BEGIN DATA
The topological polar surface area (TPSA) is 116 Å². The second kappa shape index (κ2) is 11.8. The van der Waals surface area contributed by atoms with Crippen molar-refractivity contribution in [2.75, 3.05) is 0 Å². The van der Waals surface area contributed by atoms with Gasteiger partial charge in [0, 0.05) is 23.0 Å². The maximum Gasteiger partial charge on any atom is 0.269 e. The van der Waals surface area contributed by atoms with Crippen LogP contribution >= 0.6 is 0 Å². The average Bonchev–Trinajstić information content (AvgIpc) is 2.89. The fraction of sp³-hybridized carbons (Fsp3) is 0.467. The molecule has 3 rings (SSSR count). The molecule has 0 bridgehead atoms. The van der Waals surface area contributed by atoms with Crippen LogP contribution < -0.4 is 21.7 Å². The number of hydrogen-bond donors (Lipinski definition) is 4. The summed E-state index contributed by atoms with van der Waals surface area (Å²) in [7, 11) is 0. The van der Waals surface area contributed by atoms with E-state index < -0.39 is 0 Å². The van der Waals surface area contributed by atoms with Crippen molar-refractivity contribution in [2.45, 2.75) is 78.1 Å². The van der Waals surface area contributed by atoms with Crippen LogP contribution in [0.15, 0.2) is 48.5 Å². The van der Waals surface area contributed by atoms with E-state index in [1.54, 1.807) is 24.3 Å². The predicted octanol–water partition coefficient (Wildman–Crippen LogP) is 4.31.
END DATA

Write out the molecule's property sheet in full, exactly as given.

The topological polar surface area (TPSA) is 116 Å². The second kappa shape index (κ2) is 11.8. The van der Waals surface area contributed by atoms with Crippen molar-refractivity contribution in [2.75, 3.05) is 0 Å². The van der Waals surface area contributed by atoms with Gasteiger partial charge in [0, 0.05) is 23.0 Å². The maximum Gasteiger partial charge on any atom is 0.269 e. The van der Waals surface area contributed by atoms with Crippen LogP contribution >= 0.6 is 0 Å². The average Bonchev–Trinajstić information content (AvgIpc) is 2.89. The fraction of sp³-hybridized carbons (Fsp3) is 0.467. The molecule has 3 rings (SSSR count). The molecule has 0 bridgehead atoms. The van der Waals surface area contributed by atoms with Crippen LogP contribution < -0.4 is 21.7 Å². The number of hydrogen-bond donors (Lipinski definition) is 4. The summed E-state index contributed by atoms with van der Waals surface area (Å²) in [7, 11) is 0. The van der Waals surface area contributed by atoms with E-state index < -0.39 is 0 Å². The van der Waals surface area contributed by atoms with Crippen molar-refractivity contribution in [2.45, 2.75) is 78.1 Å². The van der Waals surface area contributed by atoms with Crippen LogP contribution in [0.15, 0.2) is 48.5 Å². The van der Waals surface area contributed by atoms with E-state index in [1.54, 1.807) is 24.3 Å². The predicted octanol–water partition coefficient (Wildman–Crippen LogP) is 4.31.